McALLEN, Texas (Border Report) — The South Texas brother of a former Gulf Cartel boss on Monday was sentenced to 15 years in prison for a cocaine ring that Department of Justice officials say spanned multiple states.
Lee Roy Villarreal, 39, of Rio Grande City, Texas, must serve 180 months followed by five years supervised release for his involvement in a large-scale cocaine distribution network, U.S. Attorney Alamdar Hamdani announced.
U.S. District Judge Andrew Hanen handed down the sentence Monday in Houston. The court found Villarreal ran a cocaine network for nearly five years during which time he and his associates distributed up to 450 kilograms of cocaine from Mexico and Panama to a number of distributors based in Texas, Georgia, Illinois and Indiana.
Villarreal is the brother of Michael Villarreal, AKA “Gringo Mike,” a former Gulf Cartel plaza boss who was killed in March 2013 by rival Gulf Cartel members, Justice officials said.
“Drug cartels like Gulf Cartel, AKA Cartel del Golfo (CDG,) flood our communities with drugs that cause death and destruction, but high-ranking CDG leaders like Villarreal are not immune from stiff punishments,” Hamdani said in a statement. “This prosecution dealt a tough blow to the CDG’s operations. Villarreal brought poison to our communities, and collaborative efforts with our partners brought him to justice.”
A federal jury in July 2019 found Villarreal guilty of conspiracy to distribute cocaine. During the trial, Villarreal was accused of running drug trafficking operations on the U.S. side, in South Texas, on behalf of Gringo Mike and the Gulf Cartel.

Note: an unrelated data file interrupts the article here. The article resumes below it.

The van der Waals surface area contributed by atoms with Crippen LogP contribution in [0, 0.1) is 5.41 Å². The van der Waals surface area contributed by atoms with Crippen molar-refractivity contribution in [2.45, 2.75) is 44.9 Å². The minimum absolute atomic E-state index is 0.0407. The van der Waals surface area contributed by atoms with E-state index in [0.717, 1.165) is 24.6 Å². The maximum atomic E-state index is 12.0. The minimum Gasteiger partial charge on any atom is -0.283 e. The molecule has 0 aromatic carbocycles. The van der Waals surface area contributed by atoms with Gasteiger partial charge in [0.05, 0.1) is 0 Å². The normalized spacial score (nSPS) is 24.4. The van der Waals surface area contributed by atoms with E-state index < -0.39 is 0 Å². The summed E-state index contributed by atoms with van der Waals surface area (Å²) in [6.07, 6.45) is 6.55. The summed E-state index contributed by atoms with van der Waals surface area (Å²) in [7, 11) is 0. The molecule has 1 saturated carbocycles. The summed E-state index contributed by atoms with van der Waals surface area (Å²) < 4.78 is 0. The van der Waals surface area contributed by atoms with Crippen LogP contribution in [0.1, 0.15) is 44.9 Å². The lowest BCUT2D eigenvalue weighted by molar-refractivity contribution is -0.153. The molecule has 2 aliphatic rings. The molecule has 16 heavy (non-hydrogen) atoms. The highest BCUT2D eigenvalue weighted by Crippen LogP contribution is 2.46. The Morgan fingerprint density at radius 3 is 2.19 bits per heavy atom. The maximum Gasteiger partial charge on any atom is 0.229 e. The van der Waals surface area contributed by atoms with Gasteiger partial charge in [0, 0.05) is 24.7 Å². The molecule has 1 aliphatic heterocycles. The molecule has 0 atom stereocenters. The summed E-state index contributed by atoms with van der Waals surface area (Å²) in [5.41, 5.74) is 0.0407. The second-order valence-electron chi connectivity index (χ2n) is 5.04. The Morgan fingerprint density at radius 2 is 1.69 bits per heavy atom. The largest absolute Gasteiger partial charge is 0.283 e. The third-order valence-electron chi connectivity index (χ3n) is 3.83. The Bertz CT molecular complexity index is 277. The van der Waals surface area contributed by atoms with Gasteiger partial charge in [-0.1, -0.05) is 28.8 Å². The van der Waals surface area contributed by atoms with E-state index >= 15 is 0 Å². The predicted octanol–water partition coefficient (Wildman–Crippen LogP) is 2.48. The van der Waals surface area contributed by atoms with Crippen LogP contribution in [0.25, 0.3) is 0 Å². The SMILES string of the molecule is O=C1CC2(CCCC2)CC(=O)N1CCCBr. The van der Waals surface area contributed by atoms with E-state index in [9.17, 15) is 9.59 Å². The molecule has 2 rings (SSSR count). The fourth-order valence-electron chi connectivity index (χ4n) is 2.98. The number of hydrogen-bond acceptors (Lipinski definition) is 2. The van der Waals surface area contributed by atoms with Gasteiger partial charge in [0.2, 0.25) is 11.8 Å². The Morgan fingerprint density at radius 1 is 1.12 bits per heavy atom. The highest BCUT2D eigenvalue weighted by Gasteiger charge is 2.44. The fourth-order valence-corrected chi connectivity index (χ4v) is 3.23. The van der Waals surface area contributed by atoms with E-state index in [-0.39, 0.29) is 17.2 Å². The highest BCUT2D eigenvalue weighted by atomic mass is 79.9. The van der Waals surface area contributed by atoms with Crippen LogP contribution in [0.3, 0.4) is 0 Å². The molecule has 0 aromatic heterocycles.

Witnesses said Villarreal directed workers to import, stash and transport cocaine to various cities across the United States. He also was in charge of repatriating the proceeds from the drug sales back to Mexico via Gringo Mike and the Gulf Cartel.
At least one stash house in Mission, Texas, was used to store cocaine and drug proceeds, according to testimonies.
Villarreal testified he had no connection with drugs nor was involved with illegal activities with his brother. He said he operated a legitimate auto mechanic business.
So far, 12 other individuals have been convicted in relation to these charges.
The FBI led the Organized Crime Drug Enforcement Task Forces investigation, which was dubbed Operation La Hermandad. Officers from the Drug Enforcement Administration, Homeland Security Investigation, Border Patrol, Hidalgo County Sheriff’s Office, Starr County High Intensity Drug Task Force, and Mission Police also helped in the investigation.
Sandra Sanchez can be reached at Ssanchez@borderreport.com